Parallels 9 – Waking at night

Yes, I know I’ve quoted all this before, but they’re just so good.

Is it like this
In death’s other kingdom
Waking alone
At the hour when we are
Trembling with tenderness
Lips that would kiss
Form prayers to broken stone.

– fragment from T. S. Eliot’s The Hollow Men

Love again: wanking at ten past three
(Surely he’s taken her home by now?),
The bedroom hot as a bakery,
The drink gone dead, without showing how
To meet tomorrow, and afterwards,
And the usual pain, like dysentery.

-fragment from Philip Larkin’s Love again

Half an hour – an hour, later – not long, anyway – George blinks and is awake. (…)
Little teaser, his mind says, but without the least resentment. Just as well he didn’t stay.
But, as he lies on his back in the dark, there is something that keeps him from sleep; a tickle in the blood and the nerves of the groin. The alcohol itches in him, down there.
Lying in the dark, he conjures up Kenny and Lois in their car, makes them drive into Camphor Tree Lane, park further down the street, in case a neighbour should be watching – hurry discreetly across the bridge, get the door open – it sticks, she giggles – bump against the living-room furniture – a tiny Japanese cry of alarm – tiptoe upstair without turning on the lights –
No – it won’t work. George tries several times, but he just cannot make Lois go up those stairs. Each time he starts her up them, she dematerialises, as it were. (And now he knows, with absolute certainty, that Kenny will never be able to persuade her even to enter his house.)
But the play has begun, now, and George isn’t about to stop it. Kenny must be provided with a partner. So George turns Lois into the sexy little gold cat, the Mexican tennis player. No trouble about getting him upstairs! He and Kenny are together in the front room, now. George hears a belt drop to the floor. They are stripping themselves naked.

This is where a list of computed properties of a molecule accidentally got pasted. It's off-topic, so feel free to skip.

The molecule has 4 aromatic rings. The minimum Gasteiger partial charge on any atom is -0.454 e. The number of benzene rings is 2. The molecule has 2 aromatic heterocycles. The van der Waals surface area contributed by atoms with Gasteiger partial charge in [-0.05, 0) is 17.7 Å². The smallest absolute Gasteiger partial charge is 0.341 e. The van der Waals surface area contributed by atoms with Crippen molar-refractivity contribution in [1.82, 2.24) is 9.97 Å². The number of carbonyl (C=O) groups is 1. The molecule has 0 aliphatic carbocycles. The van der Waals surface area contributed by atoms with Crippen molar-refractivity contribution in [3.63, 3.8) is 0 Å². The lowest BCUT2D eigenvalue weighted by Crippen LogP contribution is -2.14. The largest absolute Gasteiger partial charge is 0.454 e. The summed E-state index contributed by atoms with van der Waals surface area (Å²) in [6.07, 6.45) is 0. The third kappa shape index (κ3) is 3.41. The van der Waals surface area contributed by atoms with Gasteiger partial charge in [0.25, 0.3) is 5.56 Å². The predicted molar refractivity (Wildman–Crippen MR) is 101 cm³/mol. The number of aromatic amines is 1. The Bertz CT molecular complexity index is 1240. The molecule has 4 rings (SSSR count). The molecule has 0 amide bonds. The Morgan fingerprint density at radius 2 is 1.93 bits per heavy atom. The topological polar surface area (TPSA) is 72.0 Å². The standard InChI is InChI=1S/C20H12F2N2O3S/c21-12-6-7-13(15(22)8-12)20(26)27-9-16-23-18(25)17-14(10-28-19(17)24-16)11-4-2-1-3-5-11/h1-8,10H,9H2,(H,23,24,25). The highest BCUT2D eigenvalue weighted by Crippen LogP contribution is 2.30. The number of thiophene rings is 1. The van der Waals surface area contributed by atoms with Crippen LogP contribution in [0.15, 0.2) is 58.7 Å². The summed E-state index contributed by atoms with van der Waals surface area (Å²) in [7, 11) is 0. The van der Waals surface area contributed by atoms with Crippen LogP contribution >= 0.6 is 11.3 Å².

The blood throbs deep down in George’s groin. The flesh stirs and swells up, suddenly hard hot. The pyjamas are pulled off, tossed out of bed.
George hears Kenny whisper to the Mexican, Come on, kid! Making himself invisible, he enters the front room. He finds the two of them just about to lie down together –
No. That won’t work, either. George doesn’t like Kenny’s attitude. He isn’t taking his lust seriously; in fact, he seems to be on the verge of giggles. Quick – we need a substitute! George hastily turns Kenny into the big blond boy from the tennis court. Oh, much better! Perfect! Now they can embrace. Now the fierce hot animal play can begin. George hovers above them, watching; then he begins passing in and out of their writhing, panting bodies. He is either. He is both at once. Ah – it is so good! Ah – ah -!
You old idiot, George’s mind says. Bue he is not ashamed of himself. He speaks to the now slack and sweating body with tolerant good humour, as if to an old greedy dog which has just gobbled down a chunk of meat far bigger than it really wanted. Well, maybe you’ll let us sleep, now?

– fragment from Christopher Isherwood’s A Single Man


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Filed under Letterlove, Parallels, Poetrylove, Pseudointellectual

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